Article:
Therefore, the structural elements of the virus that are less susceptible to mutation during its evolution should be selected as a target for potential treatment. Otherwise, drugs effective against one strain would no longer be effective against another. The best candidates for this are conservative proteins, such as the basic Mpro protease of the SARS-CoV-2 virus. In addition to being resistant to mutations, Mproplays plays a major role in the replication of the coronavirus, which means that inhibiting (blocking its function) is able to slow or even completely stop its reproduction inside the body.

Typically, the docking process, as in a port and a ship entering it, is used for molecular modeling in simple cases. Two molecules are involved in docking. One is called a ‘ligand’ (here it is a drug) and the other is a ‘receptor’ (or active site) of the target protein, such as Mpro, which can be used for ‘binding’. The effective drug binds to the active site through covalent bonds, which makes the enzyme dysfunctional or destroys it.

Docking visualization

Visualization of the binding of a small ligand molecule (blue) to a protein receptor (red).

To simulate docking, researchers need to know the exact spatial structure of the drug molecule (they are available in special databases) and the exact configuration of the active site of the target protein. Here, researchers may face the first challenges: there may be dozens or even hundreds of such sites and they are not fixed in space. Therefore, classical docking does not work in SARS-CoV-2.

To overcome this problem, chemists at HSE University and the Zelinski Institute decided to use “docking”, which they invented shortly before the pandemic. They decided not to focus on the active site described above, but to study the entire surface of Mproprotein with many drugs, hoping that the large computing forces would return useful “docking”.

The researchers used the SARS-CoV-2 Mprocreate spatial model in January 2020 from the PDB database (ID 6LU7). Potential drugs are taken from the database of drugs approved by the US Food and Drug Administration (FDA). The research team’s own algorithms were used for modeling.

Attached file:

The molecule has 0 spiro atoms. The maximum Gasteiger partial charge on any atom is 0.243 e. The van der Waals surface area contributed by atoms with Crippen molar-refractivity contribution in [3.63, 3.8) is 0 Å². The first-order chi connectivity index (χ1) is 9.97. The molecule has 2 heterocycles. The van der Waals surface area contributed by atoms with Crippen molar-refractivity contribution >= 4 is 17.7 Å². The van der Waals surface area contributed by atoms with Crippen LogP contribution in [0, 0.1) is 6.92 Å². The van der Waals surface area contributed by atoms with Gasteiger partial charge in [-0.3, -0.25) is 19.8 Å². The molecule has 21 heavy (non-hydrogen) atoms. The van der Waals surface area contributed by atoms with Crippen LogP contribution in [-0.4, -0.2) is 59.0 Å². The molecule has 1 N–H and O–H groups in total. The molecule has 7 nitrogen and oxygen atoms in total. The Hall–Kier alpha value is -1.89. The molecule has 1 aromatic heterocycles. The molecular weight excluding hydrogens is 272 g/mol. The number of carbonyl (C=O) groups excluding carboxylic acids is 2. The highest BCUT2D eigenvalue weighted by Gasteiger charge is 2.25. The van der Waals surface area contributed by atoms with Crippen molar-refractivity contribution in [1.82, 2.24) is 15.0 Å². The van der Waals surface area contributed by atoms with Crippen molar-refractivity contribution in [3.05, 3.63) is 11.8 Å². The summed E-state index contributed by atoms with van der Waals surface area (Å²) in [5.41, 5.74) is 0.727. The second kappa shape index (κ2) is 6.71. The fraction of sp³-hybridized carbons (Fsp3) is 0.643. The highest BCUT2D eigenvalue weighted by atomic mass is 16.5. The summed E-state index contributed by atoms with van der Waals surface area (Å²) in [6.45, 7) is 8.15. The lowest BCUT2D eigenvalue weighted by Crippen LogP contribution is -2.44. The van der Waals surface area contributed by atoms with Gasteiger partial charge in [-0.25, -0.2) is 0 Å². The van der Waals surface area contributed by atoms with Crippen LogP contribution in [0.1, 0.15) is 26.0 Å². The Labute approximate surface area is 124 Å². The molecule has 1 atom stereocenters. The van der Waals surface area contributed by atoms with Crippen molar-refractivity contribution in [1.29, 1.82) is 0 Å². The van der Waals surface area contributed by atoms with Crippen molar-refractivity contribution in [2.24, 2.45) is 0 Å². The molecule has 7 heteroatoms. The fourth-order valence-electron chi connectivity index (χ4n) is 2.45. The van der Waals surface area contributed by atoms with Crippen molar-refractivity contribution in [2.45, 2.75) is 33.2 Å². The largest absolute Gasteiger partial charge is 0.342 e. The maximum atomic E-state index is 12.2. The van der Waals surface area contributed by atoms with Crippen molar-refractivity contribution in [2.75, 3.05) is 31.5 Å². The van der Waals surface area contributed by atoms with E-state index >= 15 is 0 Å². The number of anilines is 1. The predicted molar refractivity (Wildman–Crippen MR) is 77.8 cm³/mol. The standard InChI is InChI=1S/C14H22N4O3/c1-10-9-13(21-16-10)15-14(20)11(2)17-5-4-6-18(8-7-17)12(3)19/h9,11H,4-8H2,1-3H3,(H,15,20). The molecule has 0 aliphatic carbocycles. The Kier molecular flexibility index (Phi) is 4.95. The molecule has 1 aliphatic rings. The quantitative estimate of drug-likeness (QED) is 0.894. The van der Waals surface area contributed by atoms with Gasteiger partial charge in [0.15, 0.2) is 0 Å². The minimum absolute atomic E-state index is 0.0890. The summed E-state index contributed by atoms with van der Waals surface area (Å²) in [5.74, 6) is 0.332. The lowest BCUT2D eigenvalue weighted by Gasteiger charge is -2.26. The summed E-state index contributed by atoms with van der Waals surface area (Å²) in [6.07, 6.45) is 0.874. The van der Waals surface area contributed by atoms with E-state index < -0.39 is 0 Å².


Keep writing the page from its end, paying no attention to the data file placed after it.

What were the results?

Model data show that sulfur-containing drugs show unusually high ligand efficacy at the active site of the SARS-CoV-2 basic Mpro protease, but only disulfiram 4 retains stable interactions.

Disulfiram

Structural formula of disulfiram.

Today, it is most commonly used to treat alcoholism because disulfiram inhibits the enzyme acetaldehyde dehydrogenase. As a result, the conversion of ethanol to the liver stops at the acetaldehyde stage. Its concentration in the body increases, leading to acute intoxication, accompanied by illness, vomiting and severe pain. As a result, alcohol addicts acquire a conditioned reflex of aversion to the smell and taste of alcoholic beverages. This means that if the effectiveness of disulfiram against the new coronavirus is confirmed, it would help solve two problems in Russia at once, while reducing alcohol addiction among the population.

Disulfiram fights SARS-CoV-2 in two ways. First, as previously shown in vitro with coronaviruses of SARS and MERS, it is a covalent inhibitor. He also fights COVID-19 symptoms such as a significant reduction in reduced glutathione, which is an important antioxidant. This deficiency can lead to severe manifestations of the disease.

In addition to disulfiram, Russian chemists were the first to predict the potential efficacy of neratinib, an irreversible tyrosine kinase inhibitor, against SARS-CoV-2. Most recently, in 2017, the FDA approved neratinib as an adjunct treatment for breast cancer.

How can this be used?

Modeling has shown that both potential core coronavirus protease (Mpro) inhibitors are likely to be covalent. For example, disulfiram is likely to block Mpro enzyme activity by a thiol disulfide exchange reaction, whereas binding of neratinib suggests the possibility of a covalent interaction similar to covalent peptide inhibitors.